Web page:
Visit Durham Ranch located in Wyoming, where you can roam with and hunt the American Bison. Take some cuts home and enjoy a healthier, richer flavored version of beef.
Durham Ranch in Wyoming is the largest working bison ranch in the United States. A family ranch, it was started by a San Fransisco butcher, Armando Flocchini who bought the ranch in 1960’s near Wright, Wyoming. Find out more about the ranch, ranch visits, where to purchase the meat and other products on their website. Chefs in high profile restaurants like Restaurant Gary Danko in San Francisco and The Ritz-Carlton Kapalua are head-over-heels with bison.
The prairie landscape of Durham Ranch is home to pronghorn antelope, mule deer, red foxes and over 80 varieties of waterfowl, but most importantly it’s home to the great American Bison. This herd in particular is pretty special – the original bison were sourced directly from Yellowstone National Park.
Durham Ranch bison unique; including their natural approach to grazing and how they’re leading the industry in their Holistic Range Management practices. Set on 55,000 acres of grassy pasture on Durham Ranch, where more than 3,000 of the largest mammals in the Western Hemisphere roam, you can find specialty cuts of bison in some local markets and through purveyors. Or order directly from the ranch online. Surprisingly lean and tender, we were excited to try several fillets and osso busso cuts in some of our favorite recipes. Here we include a delicious recipe from Lara Ritchie of Nothing To It! Culinary Center for Durham Ranch.
- Osso Bucco
- 4 lbs. Durham Ranch Bison Osso Bucco
- 1 bu Green onions cut green and white into 1” pieces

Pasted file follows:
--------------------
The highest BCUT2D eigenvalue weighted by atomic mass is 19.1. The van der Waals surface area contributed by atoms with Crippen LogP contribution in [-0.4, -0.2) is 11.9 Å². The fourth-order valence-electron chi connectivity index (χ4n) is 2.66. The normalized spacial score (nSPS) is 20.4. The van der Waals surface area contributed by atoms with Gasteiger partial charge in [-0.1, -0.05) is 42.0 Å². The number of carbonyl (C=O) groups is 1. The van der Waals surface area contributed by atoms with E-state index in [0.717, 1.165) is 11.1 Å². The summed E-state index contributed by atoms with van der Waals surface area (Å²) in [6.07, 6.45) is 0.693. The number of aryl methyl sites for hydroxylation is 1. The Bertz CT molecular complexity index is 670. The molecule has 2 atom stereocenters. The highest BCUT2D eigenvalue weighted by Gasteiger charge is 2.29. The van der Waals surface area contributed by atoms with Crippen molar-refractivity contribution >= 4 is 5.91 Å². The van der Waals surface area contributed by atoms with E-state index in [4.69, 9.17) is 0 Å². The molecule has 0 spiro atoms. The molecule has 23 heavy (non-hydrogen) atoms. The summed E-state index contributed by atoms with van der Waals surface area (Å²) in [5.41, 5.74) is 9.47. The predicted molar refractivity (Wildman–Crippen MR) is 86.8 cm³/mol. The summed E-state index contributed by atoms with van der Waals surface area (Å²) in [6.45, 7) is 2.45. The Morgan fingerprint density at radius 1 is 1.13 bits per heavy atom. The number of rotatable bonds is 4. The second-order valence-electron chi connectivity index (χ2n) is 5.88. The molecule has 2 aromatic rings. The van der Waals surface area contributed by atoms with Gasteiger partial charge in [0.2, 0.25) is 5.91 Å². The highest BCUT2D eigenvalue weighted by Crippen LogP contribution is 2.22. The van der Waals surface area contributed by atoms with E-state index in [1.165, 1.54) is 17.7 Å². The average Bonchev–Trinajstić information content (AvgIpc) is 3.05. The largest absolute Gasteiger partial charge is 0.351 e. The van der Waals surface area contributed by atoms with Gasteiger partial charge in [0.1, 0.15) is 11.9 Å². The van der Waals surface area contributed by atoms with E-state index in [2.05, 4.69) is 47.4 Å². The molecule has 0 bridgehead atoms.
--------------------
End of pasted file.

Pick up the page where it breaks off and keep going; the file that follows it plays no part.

- 5 Cloves Garlic crushed
- 5 Stalks Lemongrass cut into 1” pieces
- 2 Inches Ginger washed and sliced
- 1 Cup Madeira
- 1 Cup Tamari
- ¼ Cup Rice vinegar
- ¼ Cup Brown sugar
- 5 ea Star anise
- 8 Cups Water
- Whipped Yams:
- 2 med Yams peeled and cut into 3 inch slices
- 2 Inches Ginger sliced in half
- ¼ Cup Heavy cream
- 2 Tbsp Extra virgin olive oil
- Pat dry the bison and season with salt and freshly ground black pepper.
- Heat an enamel coated, cast iron Dutch oven over medium high heat.
- Add just enough vegetable oil to coat the bottom of the pot.
- Once the oil is hot, add the bison to the pan.
- Let it sit and don’t turn it until it is deep golden brown in color.
- Then flip and brown on the other side.
- Remove the bison from the pan and set on a plate.
- Add the green onions, garlic, lemongrass, and ginger to the oil.
- Stir until they are just starting to brown.
- Add the Madeira, soy sauce, rice wine vinegar, brown sugar, star anise and water.
- Add the bison to the pot.
- Bring to a simmer, then lower heat and cook for 3 hours at your stove top’s lowest setting.
- After it is done cooking, remove the bison from pot, remove any silver skin from bison.
- Alternately you could place in a crock pot to finish.
- Put the bison in a heat proof dish and cover with aluminum foil and keep it warm in the oven.
- Put the pot over medium heat and cook until the liquid has reduced by half.
- Yams: In a medium pot, add the yams and ginger and cover with water.
- Cook for about 20 minutes, or until tender.
- Remove the yams from the water and, using a ricer, press the yams into a medium bowl. Next, whisk with the heavy cream, olive oil and then season with salt and white pepper to taste.
- To serve: spread the whipped yams on a plate or in a bowl, top with the bison and spoon the sauce over the top.
- Garnish with green onion.
Michelle was born with a fork in her hand. As a culinary travel writer and confirmed foodophile she delights in the world-wide discovery of new flavor profiles, spices, salts and herbs. Based in one of the world's foodie meccas; Portland, Oregon, not far from "Pinot Noir Heaven" Michelle shares culinary travel and chef's recipes. Her photography has appeared in Saveur Magazine and she has contributed culinary travel articles to Forbes online, WSJ online, Business Insider, Condé Nast Digital Media, Islands magazine and many others. A confirmed globetrotter, she still keeps her bags packed and fork in hand (well . . . except through airport security.)